The guitar had already taken quite a beating from him in 1991, especially at the Reading Festival in England that August. That gig, however, occurred a month before the release of debut-album juggernaut Nevermind, whereas Nirvana’s infamous Oct. 31, 1991, hometown performance at the Paramount Theatre in Seattle took place a month after the album’s release. The craziness surrounding Nirvana in the wake of the album’s release was already snowballing faster than anyone anticipated, and footage of the Halloween 1991 Paramount concert shows a band on the verge of a level of success for which no one could possibly be prepared. At the end of the 20-song performance, during “Endless, Nameless,” the guitar falls prey to a cacophonous frenzy of onstage destruction by Cobain and bassist Krist Novoselic that leaves it lying onstage in pieces. This was not the Hendrix and Townshend theatricality of generations earlier. Nor was it punk. This was Seattle grunge, and it was going to be a wild, chaotic and occasionally violent ride.
10. U2 360° Concert - Oct. 25, 2009
By all accounts, U2’s sold-out concert at the Rose Bowl in Pasadena, Calif. on Oct. 25, 2009 was something of a high point for the band. The pinnacle (and penultimate date) of the hugely successful 360° Tour in support of the release of No Line On the Horizon earlier that year, the live crowd topped out at 97,000 and the concert was live—streamed by YouTube to an additional 10 million viewers spread across seven continents, making it both the highest grossing U.S. performance by a single headliner and one of the five largest concerts ever.
Dwarfed under the menacing stage setup known as “The Claw”—one of the largest stage constructions ever built—Bono eases gently into a subdued, abridged version of gospel standard “Amazing Grace” before the Edge's iconic, delay-drenched guitar intro-played on a black Strat with a maple neck (a la the official Edge Strat)-brings to life the group’s 1987 Joshua Tree hit “Where the Streets Have No Name”.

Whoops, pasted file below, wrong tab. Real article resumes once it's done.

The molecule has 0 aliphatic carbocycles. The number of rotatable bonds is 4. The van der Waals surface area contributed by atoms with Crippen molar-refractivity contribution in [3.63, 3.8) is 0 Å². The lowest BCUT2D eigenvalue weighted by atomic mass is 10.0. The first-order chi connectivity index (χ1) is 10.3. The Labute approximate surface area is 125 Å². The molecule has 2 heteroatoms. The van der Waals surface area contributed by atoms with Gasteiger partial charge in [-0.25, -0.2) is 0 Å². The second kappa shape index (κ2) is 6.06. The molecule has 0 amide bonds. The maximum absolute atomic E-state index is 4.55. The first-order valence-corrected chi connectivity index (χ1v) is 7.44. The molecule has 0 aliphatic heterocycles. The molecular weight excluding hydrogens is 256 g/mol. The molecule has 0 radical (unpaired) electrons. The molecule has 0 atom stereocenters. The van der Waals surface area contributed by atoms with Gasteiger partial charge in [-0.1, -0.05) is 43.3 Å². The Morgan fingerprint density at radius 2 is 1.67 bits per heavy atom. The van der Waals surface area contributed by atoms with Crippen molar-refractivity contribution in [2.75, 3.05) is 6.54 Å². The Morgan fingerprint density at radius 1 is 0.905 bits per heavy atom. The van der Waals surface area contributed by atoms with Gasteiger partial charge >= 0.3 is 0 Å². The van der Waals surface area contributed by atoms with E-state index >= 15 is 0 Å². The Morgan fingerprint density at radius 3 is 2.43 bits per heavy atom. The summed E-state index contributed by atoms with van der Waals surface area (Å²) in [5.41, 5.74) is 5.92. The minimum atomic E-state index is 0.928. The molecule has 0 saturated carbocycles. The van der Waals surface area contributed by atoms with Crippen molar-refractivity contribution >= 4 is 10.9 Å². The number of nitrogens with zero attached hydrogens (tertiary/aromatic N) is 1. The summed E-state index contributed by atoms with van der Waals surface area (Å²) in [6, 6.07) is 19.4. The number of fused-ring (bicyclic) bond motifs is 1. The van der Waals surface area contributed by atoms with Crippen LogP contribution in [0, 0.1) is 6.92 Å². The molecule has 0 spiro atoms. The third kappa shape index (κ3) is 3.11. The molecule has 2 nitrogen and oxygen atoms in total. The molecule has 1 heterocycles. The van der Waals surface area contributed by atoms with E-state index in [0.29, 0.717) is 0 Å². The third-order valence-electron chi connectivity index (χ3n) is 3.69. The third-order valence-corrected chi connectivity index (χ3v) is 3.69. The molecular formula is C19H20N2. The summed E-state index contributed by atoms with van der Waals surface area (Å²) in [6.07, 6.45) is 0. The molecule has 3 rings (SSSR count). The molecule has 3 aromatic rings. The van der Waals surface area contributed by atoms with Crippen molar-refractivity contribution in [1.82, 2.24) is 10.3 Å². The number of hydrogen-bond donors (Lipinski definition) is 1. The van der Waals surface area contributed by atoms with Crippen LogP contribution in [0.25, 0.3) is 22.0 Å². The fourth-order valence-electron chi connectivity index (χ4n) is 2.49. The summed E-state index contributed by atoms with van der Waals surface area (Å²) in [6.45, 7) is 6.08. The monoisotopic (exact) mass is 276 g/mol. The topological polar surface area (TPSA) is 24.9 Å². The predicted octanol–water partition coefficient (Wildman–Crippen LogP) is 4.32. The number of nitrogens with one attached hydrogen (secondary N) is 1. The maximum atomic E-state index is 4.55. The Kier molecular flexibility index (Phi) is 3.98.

11. David Gilmour Reappears Atop The Wall - May 12, 2011
When Pink Floyd launched the tour for platinum-selling concept album The Wall in February 1980 in Los Angeles, it was the most complex and ambitious rock production ever staged at the time, with only 31 performances in four cities in 1980 and 1981. A highlight of the show came during “Comfortably Numb” when a spotlight above the darkened stage suddenly revealed guitarist David Gilmour standing atop the 35-foot-high, 230-foot-long Wall, singing his part and playing the song’s two magnificent solos on his beloved “Black Strat” (Gilmour was actually standing rather precariously on one of the elevating platforms just behind the Wall that crewmembers used to build the enormous three-story cardboard structure during the first half of the show). The classic Pink Floyd lineup soon dissolved in notorious acrimony between bassist Roger Waters and the other members; Gilmour reconvened the band without Waters in the late 1980s and early 1990s, and the classic lineup briefly assembled in summer 2005 for a highly anticipated Live 8 performance in London.
Imagine the audience’s delighted surprise, then, during Waters’ May 12, 2011, performance of The Wall at London’s O2 Arena, when—for the first time in 31 years—Gilmour once again appeared atop the Wall with Black Strat in hand to play “Comfortably Numb”. Gilmour’s surprise guest appearance was the result of an unusual deal he struck with Waters: When the two reunited to play a small June 10, 2010, benefit for a foundation helping Palestinian refugees, Gilmour cheekily insisted on augmenting Floyd classics “Wish You Were Here", “Another Brick in the Wall (Part 2)” and “Comfortably Numb” with a cover of 1958 Teddy Bears pop classic “To Know Him is to Love Him”. Waters demurred on the grounds that it would be embarrassingly far outside his vocal range, but Gilmour countered with an offer the bassist couldn’t refuse, saying that if Waters would go ahead and perform the song with him anyway, he would in turn play on “Comfortably Numb” at one of Waters’ performances of The Wall. As Waters later wrote, “You could have knocked me down with a feather … I was blown away … How could I refuse such an offer? I couldn’t—there was no way.” Gilmour made good on the promise a year later at the O2 Arena, in a spine-tingling appearance that elicited thunderous applause.